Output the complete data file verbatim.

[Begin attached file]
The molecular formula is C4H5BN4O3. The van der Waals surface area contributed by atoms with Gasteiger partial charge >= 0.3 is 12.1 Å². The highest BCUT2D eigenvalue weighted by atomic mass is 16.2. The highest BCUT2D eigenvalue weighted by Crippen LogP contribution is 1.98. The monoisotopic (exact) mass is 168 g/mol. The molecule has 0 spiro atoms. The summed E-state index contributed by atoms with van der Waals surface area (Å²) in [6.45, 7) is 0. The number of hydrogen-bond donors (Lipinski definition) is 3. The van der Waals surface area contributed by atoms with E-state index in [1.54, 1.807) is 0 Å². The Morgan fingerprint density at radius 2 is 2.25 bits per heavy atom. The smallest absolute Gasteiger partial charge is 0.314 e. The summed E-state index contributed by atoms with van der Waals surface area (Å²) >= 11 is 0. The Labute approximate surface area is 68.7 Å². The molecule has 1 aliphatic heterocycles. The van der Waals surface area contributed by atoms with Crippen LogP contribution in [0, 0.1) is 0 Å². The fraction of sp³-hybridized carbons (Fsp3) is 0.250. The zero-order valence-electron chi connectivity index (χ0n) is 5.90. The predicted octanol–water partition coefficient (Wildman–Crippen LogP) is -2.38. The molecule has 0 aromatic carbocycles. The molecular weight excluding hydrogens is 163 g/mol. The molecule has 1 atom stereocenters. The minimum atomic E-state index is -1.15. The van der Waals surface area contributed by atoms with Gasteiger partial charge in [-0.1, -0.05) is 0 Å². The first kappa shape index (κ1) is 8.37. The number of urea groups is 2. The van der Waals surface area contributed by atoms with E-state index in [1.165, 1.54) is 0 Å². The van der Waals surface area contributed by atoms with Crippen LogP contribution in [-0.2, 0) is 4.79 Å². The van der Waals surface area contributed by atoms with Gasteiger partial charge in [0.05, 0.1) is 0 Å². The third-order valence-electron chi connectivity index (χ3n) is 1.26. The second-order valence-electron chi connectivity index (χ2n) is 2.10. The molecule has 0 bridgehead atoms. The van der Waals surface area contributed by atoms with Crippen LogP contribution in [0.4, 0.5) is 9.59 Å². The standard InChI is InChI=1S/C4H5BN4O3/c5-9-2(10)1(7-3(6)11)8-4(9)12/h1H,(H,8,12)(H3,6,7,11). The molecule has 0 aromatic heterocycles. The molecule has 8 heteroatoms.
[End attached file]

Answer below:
The molecular formula is C4H5BN4O3. The van der Waals surface area contributed by atoms with Gasteiger partial charge >= 0.3 is 12.1 Å². The highest BCUT2D eigenvalue weighted by atomic mass is 16.2. The highest BCUT2D eigenvalue weighted by Crippen LogP contribution is 1.98. The monoisotopic (exact) mass is 168 g/mol. The molecule has 0 spiro atoms. The summed E-state index contributed by atoms with van der Waals surface area (Å²) in [6.45, 7) is 0. The number of hydrogen-bond donors (Lipinski definition) is 3. The van der Waals surface area contributed by atoms with E-state index in [1.54, 1.807) is 0 Å². The Morgan fingerprint density at radius 2 is 2.25 bits per heavy atom. The smallest absolute Gasteiger partial charge is 0.314 e. The summed E-state index contributed by atoms with van der Waals surface area (Å²) >= 11 is 0. The Labute approximate surface area is 68.7 Å². The molecule has 1 aliphatic heterocycles. The van der Waals surface area contributed by atoms with Crippen LogP contribution in [0, 0.1) is 0 Å². The fraction of sp³-hybridized carbons (Fsp3) is 0.250. The zero-order valence-electron chi connectivity index (χ0n) is 5.90. The predicted octanol–water partition coefficient (Wildman–Crippen LogP) is -2.38. The molecule has 0 aromatic carbocycles. The molecular weight excluding hydrogens is 163 g/mol. The molecule has 1 atom stereocenters. The minimum atomic E-state index is -1.15. The van der Waals surface area contributed by atoms with Gasteiger partial charge in [-0.1, -0.05) is 0 Å². The first kappa shape index (κ1) is 8.37. The number of urea groups is 2. The van der Waals surface area contributed by atoms with E-state index in [1.165, 1.54) is 0 Å². The van der Waals surface area contributed by atoms with Crippen LogP contribution in [-0.2, 0) is 4.79 Å². The van der Waals surface area contributed by atoms with Gasteiger partial charge in [0.05, 0.1) is 0 Å². The third-order valence-electron chi connectivity index (χ3n) is 1.26. The second-order valence-electron chi connectivity index (χ2n) is 2.10. The molecule has 0 bridgehead atoms. The van der Waals surface area contributed by atoms with Crippen LogP contribution in [0.4, 0.5) is 9.59 Å². The standard InChI is InChI=1S/C4H5BN4O3/c5-9-2(10)1(7-3(6)11)8-4(9)12/h1H,(H,8,12)(H3,6,7,11). The molecule has 0 aromatic heterocycles. The molecule has 8 heteroatoms.